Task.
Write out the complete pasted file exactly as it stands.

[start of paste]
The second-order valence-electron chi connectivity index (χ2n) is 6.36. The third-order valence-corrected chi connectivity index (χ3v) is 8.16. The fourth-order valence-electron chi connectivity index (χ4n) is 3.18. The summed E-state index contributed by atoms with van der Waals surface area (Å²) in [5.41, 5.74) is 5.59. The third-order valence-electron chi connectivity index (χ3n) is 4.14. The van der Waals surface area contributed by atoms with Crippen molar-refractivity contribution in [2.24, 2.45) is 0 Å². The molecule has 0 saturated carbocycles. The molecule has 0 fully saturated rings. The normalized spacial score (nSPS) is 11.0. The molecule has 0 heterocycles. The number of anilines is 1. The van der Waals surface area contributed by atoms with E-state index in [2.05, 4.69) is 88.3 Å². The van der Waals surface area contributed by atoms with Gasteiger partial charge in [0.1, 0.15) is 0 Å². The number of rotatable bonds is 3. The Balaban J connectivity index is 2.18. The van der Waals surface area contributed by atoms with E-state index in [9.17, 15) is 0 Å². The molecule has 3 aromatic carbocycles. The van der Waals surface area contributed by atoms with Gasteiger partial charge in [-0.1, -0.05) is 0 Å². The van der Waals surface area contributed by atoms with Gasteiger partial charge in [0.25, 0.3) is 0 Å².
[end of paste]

The second-order valence-electron chi connectivity index (χ2n) is 6.36. The third-order valence-corrected chi connectivity index (χ3v) is 8.16. The fourth-order valence-electron chi connectivity index (χ4n) is 3.18. The summed E-state index contributed by atoms with van der Waals surface area (Å²) in [5.41, 5.74) is 5.59. The third-order valence-electron chi connectivity index (χ3n) is 4.14. The van der Waals surface area contributed by atoms with Crippen molar-refractivity contribution in [2.24, 2.45) is 0 Å². The molecule has 0 saturated carbocycles. The molecule has 0 fully saturated rings. The normalized spacial score (nSPS) is 11.0. The molecule has 0 heterocycles. The number of anilines is 1. The van der Waals surface area contributed by atoms with E-state index in [2.05, 4.69) is 88.3 Å². The van der Waals surface area contributed by atoms with Gasteiger partial charge in [0.1, 0.15) is 0 Å². The number of rotatable bonds is 3. The Balaban J connectivity index is 2.18. The van der Waals surface area contributed by atoms with E-state index in [9.17, 15) is 0 Å². The molecule has 3 aromatic carbocycles. The van der Waals surface area contributed by atoms with Gasteiger partial charge in [-0.1, -0.05) is 0 Å². The van der Waals surface area contributed by atoms with Gasteiger partial charge in [0.25, 0.3) is 0 Å².